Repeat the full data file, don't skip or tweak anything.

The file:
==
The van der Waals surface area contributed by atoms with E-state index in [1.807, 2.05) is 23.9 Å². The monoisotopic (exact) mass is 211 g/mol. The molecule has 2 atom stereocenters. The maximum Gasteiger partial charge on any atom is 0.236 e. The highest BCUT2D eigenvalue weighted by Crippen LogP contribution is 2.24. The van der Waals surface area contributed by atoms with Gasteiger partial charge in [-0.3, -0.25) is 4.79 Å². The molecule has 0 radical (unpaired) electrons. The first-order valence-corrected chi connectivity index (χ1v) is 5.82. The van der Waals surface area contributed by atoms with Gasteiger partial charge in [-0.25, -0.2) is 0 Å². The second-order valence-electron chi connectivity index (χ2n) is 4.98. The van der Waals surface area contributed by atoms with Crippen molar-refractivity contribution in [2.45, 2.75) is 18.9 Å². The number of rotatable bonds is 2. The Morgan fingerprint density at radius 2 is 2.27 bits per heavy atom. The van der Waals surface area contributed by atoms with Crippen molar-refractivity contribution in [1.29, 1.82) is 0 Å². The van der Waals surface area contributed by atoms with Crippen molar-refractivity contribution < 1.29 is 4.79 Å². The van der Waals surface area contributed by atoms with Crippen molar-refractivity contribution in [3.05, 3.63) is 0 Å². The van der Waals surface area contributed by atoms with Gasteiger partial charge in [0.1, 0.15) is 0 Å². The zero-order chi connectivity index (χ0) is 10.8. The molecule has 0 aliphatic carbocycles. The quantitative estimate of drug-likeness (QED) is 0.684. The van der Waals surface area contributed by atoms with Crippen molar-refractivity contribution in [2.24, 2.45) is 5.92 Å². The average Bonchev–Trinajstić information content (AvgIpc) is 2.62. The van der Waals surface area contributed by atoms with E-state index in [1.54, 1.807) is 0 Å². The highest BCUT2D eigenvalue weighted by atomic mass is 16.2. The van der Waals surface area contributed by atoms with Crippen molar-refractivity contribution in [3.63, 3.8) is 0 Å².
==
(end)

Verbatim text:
The van der Waals surface area contributed by atoms with E-state index in [1.807, 2.05) is 23.9 Å². The monoisotopic (exact) mass is 211 g/mol. The molecule has 2 atom stereocenters. The maximum Gasteiger partial charge on any atom is 0.236 e. The highest BCUT2D eigenvalue weighted by Crippen LogP contribution is 2.24. The van der Waals surface area contributed by atoms with Gasteiger partial charge in [-0.3, -0.25) is 4.79 Å². The molecule has 0 radical (unpaired) electrons. The first-order valence-corrected chi connectivity index (χ1v) is 5.82. The van der Waals surface area contributed by atoms with Gasteiger partial charge in [-0.25, -0.2) is 0 Å². The second-order valence-electron chi connectivity index (χ2n) is 4.98. The van der Waals surface area contributed by atoms with Crippen molar-refractivity contribution in [2.45, 2.75) is 18.9 Å². The number of rotatable bonds is 2. The Morgan fingerprint density at radius 2 is 2.27 bits per heavy atom. The van der Waals surface area contributed by atoms with Crippen molar-refractivity contribution in [1.29, 1.82) is 0 Å². The van der Waals surface area contributed by atoms with Crippen molar-refractivity contribution < 1.29 is 4.79 Å². The van der Waals surface area contributed by atoms with Crippen molar-refractivity contribution in [3.05, 3.63) is 0 Å². The van der Waals surface area contributed by atoms with Gasteiger partial charge in [0.1, 0.15) is 0 Å². The zero-order chi connectivity index (χ0) is 10.8. The molecule has 0 aliphatic carbocycles. The quantitative estimate of drug-likeness (QED) is 0.684. The van der Waals surface area contributed by atoms with Crippen molar-refractivity contribution in [2.24, 2.45) is 5.92 Å². The average Bonchev–Trinajstić information content (AvgIpc) is 2.62. The van der Waals surface area contributed by atoms with E-state index in [1.54, 1.807) is 0 Å². The highest BCUT2D eigenvalue weighted by atomic mass is 16.2. The van der Waals surface area contributed by atoms with Crippen molar-refractivity contribution in [3.63, 3.8) is 0 Å².